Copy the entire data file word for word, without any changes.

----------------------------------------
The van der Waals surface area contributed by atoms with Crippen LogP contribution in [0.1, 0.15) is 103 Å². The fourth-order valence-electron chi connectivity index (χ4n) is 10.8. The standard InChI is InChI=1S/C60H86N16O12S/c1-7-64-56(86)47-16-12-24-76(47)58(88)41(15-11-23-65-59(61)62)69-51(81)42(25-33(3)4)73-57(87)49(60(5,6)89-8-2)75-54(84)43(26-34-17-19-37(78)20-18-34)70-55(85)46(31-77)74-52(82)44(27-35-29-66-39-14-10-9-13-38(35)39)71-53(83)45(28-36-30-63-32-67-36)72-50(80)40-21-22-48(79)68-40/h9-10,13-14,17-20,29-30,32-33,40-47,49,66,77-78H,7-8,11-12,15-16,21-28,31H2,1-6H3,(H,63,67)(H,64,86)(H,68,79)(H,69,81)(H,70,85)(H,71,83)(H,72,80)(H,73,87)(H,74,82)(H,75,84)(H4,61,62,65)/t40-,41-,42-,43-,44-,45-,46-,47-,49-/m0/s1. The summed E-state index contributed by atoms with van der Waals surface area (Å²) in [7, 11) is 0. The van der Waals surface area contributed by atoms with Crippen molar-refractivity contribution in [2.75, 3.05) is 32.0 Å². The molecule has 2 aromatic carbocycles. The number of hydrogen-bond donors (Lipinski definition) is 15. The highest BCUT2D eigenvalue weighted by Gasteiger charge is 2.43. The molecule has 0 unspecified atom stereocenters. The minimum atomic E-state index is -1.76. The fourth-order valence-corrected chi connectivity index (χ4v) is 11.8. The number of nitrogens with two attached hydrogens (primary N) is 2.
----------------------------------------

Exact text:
The van der Waals surface area contributed by atoms with Crippen LogP contribution in [0.1, 0.15) is 103 Å². The fourth-order valence-electron chi connectivity index (χ4n) is 10.8. The standard InChI is InChI=1S/C60H86N16O12S/c1-7-64-56(86)47-16-12-24-76(47)58(88)41(15-11-23-65-59(61)62)69-51(81)42(25-33(3)4)73-57(87)49(60(5,6)89-8-2)75-54(84)43(26-34-17-19-37(78)20-18-34)70-55(85)46(31-77)74-52(82)44(27-35-29-66-39-14-10-9-13-38(35)39)71-53(83)45(28-36-30-63-32-67-36)72-50(80)40-21-22-48(79)68-40/h9-10,13-14,17-20,29-30,32-33,40-47,49,66,77-78H,7-8,11-12,15-16,21-28,31H2,1-6H3,(H,63,67)(H,64,86)(H,68,79)(H,69,81)(H,70,85)(H,71,83)(H,72,80)(H,73,87)(H,74,82)(H,75,84)(H4,61,62,65)/t40-,41-,42-,43-,44-,45-,46-,47-,49-/m0/s1. The summed E-state index contributed by atoms with van der Waals surface area (Å²) in [7, 11) is 0. The van der Waals surface area contributed by atoms with Crippen molar-refractivity contribution in [2.75, 3.05) is 32.0 Å². The molecule has 2 aromatic carbocycles. The number of hydrogen-bond donors (Lipinski definition) is 15. The highest BCUT2D eigenvalue weighted by Gasteiger charge is 2.43. The molecule has 0 unspecified atom stereocenters. The minimum atomic E-state index is -1.76. The fourth-order valence-corrected chi connectivity index (χ4v) is 11.8. The number of nitrogens with two attached hydrogens (primary N) is 2.